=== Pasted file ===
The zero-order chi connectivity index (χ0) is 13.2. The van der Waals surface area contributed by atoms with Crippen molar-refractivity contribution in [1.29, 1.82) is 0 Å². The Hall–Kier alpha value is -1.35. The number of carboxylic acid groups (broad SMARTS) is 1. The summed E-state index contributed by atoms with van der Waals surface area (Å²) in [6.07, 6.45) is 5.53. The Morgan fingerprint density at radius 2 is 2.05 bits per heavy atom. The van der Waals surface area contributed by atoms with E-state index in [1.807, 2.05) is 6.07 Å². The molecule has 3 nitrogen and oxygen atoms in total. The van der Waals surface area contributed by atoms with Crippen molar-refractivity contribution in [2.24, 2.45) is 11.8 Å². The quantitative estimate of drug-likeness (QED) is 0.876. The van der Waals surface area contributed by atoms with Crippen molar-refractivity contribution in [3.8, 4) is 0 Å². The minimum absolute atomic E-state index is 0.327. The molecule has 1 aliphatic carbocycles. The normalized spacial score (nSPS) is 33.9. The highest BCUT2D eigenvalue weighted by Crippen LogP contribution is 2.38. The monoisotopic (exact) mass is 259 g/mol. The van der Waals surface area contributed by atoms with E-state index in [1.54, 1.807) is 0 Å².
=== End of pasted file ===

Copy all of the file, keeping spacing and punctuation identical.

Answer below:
The zero-order chi connectivity index (χ0) is 13.2. The van der Waals surface area contributed by atoms with Crippen molar-refractivity contribution in [1.29, 1.82) is 0 Å². The Hall–Kier alpha value is -1.35. The number of carboxylic acid groups (broad SMARTS) is 1. The summed E-state index contributed by atoms with van der Waals surface area (Å²) in [6.07, 6.45) is 5.53. The Morgan fingerprint density at radius 2 is 2.05 bits per heavy atom. The van der Waals surface area contributed by atoms with E-state index in [1.807, 2.05) is 6.07 Å². The molecule has 3 nitrogen and oxygen atoms in total. The van der Waals surface area contributed by atoms with Crippen molar-refractivity contribution in [2.24, 2.45) is 11.8 Å². The quantitative estimate of drug-likeness (QED) is 0.876. The van der Waals surface area contributed by atoms with Crippen molar-refractivity contribution in [3.8, 4) is 0 Å². The minimum absolute atomic E-state index is 0.327. The molecule has 1 aliphatic carbocycles. The normalized spacial score (nSPS) is 33.9. The highest BCUT2D eigenvalue weighted by Crippen LogP contribution is 2.38. The monoisotopic (exact) mass is 259 g/mol. The van der Waals surface area contributed by atoms with E-state index in [1.54, 1.807) is 0 Å².